I was sitting at a lounge in downtown Boston in the first week of September. It was my senior year of college and this year I had felt extra excited about reuniting with old friends and making the most of our time together.
Each woman arrived one by one, filing in just as giddy as the next to be reunited. The content was still mostly about men, stress of finding a job, and the latest fashion trends, until one woman chimed in:
“Did you see what I got done!?” I began trying to notice. Was it her hair, did she change her nails, a tan, new outfit?
“My nose!” She said excitedly. “Doesn’t it look awesome?”
She said it in the same fashion that you would refer to getting a new pedicure or a blow out, as if having a surgical procedure was the most casual thing in the world.
I tried to keep it cool and subtly acknowledged that yes, her nose looked “great”. But what I really noticed here was the sinking, sickening feeling I had inside myself.
In front of me was a beautiful girl. She was smart, funny, creative and very beautiful (even before the nose job). This was a woman who truly felt that her amazing characteristics were not enough. She truly felt she had to “fix” herself to feel better.
I honestly can’t say I blame her because I often feel the same way. I frequently feel like the pressures that society places on woman make me also want to “fix” myself to fit into America’s very narrow perception of beauty.
My issue with my own nose began in middle school when a boy told me I should ask my Dad to pay to remove the “stupid potato” off my face. I went home that day and cried.
I had no idea that a nose was something of any importance other than for breathing. I soon found out I was wrong.
In high school, I once had a girl tell me that my nose “would be perfect” if only I considered getting it fixed. Here I was, 15 years old and I kept running into the idea that fixing my nose meant making me a better, happier person, and I truly began to believe it.
I spent hours examining my face, trying to see how bad my nose really looked. I found myself feeling more, and more self-conscious about how big my nose appeared.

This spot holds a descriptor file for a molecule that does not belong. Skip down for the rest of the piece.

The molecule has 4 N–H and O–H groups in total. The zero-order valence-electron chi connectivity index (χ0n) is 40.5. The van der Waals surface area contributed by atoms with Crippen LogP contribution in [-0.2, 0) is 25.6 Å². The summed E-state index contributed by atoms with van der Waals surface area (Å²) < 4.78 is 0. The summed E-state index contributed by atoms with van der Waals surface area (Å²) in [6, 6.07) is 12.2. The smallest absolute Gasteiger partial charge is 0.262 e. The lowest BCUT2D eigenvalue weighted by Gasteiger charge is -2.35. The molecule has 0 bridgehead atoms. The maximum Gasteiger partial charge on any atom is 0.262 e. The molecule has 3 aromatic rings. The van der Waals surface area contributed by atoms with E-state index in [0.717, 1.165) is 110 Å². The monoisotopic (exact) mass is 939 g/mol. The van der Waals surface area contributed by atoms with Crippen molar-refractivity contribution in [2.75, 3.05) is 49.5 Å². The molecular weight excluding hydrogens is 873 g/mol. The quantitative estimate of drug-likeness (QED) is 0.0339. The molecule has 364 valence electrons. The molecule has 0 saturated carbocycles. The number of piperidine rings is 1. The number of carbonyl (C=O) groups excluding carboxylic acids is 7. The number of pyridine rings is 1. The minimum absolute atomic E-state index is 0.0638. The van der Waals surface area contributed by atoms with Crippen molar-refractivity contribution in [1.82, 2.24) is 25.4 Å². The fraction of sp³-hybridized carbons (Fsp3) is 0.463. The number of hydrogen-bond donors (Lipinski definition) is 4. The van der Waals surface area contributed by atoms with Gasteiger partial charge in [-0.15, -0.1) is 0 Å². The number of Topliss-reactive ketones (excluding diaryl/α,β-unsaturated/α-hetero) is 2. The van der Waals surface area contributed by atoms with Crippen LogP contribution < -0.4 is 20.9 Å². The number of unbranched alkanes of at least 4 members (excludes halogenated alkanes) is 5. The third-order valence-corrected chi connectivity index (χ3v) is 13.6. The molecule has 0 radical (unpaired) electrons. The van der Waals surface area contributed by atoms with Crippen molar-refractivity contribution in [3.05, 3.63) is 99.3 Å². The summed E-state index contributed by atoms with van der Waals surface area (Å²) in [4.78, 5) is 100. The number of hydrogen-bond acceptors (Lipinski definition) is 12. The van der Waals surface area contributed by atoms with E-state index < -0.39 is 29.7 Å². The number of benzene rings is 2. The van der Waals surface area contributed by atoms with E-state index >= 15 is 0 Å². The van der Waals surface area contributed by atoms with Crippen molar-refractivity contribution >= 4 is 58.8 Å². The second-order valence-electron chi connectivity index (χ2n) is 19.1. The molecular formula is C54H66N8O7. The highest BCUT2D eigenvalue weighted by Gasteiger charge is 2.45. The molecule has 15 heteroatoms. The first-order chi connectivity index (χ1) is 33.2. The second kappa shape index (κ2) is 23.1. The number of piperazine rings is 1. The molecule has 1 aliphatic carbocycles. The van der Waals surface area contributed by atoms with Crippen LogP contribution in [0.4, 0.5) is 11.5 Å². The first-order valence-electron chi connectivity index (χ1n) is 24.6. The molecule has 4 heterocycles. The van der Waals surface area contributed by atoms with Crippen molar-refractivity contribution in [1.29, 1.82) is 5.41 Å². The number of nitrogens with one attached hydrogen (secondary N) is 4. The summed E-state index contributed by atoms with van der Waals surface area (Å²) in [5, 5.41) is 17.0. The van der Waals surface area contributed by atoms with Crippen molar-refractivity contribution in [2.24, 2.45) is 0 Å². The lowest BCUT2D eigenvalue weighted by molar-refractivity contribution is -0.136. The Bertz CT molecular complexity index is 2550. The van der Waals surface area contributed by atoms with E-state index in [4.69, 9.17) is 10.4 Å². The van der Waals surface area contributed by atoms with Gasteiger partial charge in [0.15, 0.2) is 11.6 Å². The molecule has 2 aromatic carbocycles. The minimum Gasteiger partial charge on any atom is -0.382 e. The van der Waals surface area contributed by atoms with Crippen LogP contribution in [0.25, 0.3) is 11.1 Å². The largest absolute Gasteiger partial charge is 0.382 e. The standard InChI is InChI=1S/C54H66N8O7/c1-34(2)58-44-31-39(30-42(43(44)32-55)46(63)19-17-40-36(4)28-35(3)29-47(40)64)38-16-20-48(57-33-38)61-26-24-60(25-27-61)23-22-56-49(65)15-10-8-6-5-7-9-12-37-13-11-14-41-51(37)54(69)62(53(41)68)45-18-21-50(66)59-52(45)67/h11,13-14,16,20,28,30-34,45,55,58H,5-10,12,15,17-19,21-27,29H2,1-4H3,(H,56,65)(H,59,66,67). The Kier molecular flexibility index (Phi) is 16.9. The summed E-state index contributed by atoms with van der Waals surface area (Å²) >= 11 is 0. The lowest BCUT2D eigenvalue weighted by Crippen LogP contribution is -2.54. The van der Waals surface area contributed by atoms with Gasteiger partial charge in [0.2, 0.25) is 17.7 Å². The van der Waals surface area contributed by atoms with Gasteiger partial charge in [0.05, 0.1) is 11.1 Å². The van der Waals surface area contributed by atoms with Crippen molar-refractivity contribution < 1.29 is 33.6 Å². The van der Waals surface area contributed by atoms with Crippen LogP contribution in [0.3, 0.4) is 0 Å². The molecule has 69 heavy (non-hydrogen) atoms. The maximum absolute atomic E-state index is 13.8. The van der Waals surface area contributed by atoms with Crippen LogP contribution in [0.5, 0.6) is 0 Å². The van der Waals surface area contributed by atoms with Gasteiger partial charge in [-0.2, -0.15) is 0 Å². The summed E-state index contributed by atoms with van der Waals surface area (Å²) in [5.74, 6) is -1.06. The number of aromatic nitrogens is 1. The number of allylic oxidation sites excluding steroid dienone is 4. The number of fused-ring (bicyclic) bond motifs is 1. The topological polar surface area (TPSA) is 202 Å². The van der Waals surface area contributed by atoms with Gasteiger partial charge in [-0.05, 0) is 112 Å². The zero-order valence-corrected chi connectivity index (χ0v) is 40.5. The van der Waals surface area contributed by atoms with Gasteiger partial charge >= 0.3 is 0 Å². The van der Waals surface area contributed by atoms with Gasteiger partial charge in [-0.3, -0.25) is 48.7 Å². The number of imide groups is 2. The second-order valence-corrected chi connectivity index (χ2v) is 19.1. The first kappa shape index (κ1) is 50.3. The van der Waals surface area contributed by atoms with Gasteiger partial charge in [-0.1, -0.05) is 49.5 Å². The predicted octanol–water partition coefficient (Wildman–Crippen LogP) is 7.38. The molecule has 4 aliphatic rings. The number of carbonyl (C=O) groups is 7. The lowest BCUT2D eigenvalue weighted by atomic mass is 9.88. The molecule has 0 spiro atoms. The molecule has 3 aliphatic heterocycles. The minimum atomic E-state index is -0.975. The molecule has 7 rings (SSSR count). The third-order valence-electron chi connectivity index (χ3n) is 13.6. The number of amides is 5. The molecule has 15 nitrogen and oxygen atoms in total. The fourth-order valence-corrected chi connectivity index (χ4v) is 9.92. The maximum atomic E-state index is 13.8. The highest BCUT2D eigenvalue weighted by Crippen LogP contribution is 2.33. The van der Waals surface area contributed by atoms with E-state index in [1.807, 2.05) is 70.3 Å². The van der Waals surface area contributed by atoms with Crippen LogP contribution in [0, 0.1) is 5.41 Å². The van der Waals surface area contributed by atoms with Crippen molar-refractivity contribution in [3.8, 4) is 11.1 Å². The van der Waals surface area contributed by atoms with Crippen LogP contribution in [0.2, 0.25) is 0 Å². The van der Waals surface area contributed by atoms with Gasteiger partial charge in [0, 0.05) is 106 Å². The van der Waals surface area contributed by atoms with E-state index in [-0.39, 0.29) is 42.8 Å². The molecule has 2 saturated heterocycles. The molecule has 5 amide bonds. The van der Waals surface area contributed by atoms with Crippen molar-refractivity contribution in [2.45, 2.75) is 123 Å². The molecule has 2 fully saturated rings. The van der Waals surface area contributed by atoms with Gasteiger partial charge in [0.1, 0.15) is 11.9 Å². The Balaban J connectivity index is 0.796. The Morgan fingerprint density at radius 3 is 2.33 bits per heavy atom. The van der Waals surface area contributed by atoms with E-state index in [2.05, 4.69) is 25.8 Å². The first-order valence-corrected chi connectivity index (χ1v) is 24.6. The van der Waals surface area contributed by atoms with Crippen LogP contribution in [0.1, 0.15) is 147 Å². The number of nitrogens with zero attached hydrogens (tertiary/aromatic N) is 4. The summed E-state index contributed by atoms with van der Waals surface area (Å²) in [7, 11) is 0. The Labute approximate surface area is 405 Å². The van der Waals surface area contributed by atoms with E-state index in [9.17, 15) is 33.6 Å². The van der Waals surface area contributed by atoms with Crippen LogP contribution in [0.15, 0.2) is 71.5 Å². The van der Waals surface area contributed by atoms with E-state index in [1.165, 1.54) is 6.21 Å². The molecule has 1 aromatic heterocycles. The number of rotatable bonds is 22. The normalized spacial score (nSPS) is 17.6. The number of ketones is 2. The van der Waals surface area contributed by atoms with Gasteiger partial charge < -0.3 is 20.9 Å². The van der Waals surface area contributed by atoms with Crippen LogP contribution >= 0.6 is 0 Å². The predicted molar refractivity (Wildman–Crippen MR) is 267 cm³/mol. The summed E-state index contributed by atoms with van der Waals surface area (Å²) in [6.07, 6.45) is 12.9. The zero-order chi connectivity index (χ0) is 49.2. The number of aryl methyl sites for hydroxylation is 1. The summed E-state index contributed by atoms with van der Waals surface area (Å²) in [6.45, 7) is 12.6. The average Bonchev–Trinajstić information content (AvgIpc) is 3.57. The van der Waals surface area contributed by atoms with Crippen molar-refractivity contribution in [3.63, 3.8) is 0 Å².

When I flipped through magazines, the women that were deemed beautiful were the ones who had perfectly shaped “pixie” noses that were as dainty as could be. But my nose didn’t look like that, people had made fun of me, and therefore, it made sense–I needed to be “fixed.”
I went to college and figured this was an insecurity I could outgrow, only to find that many of my peers’ parents had supported their desire to have plastic surgery.
“It was the most painful experience of my life,” one girl told me. “My entire nose shriveled up like a pig, it bled all the time for a month and I had dark circles under my eyes, but it was totally worth it. You should do it!”
Her suggestion was not meant to be cruel or patronizing. She really thought that my nose needed to be fixed because then I would be more beautiful, thus I’d feel better.
This was not the first time I would hear this. I saw countless friends go under the knife, bleed for days, take painkillers and in the end they all would say it was worth it to “finally feel beautiful.”
I just could not justify paying someone thousands of dollars to literally break my nose and reshape it, all for the promise that this would make me more “beautiful” and make me feel better.
I had to ask myself, “Whom would I really be more beautiful to, the world or to myself? And which one mattered to me more?
I chose myself. The American standard of beauty is narrow, ignorant and discriminates against anyone who goes against the grain of the traditional idea of beautiful.
I could have had a straighter nose, but what would this have really given me? The insecurity was coming from a much deeper place within. If I had gotten a nose job, I guarantee that I would have soon found something else that needed “fixing,” even if it was something that was completely fine.
So here I am. I am 22 years old, I have a bump on my nose, and I don’t feel like it needs to be fixed.
The beauty magazines that fuel female insecurities are paper, literal paper. I am a not paper. I am a human made of flesh, blood and emotions, and I will not willingly cut, fold or shape myself into someone else’s idea of perfection.
I say no to changing ourselves simply because pieces of paper say that we should.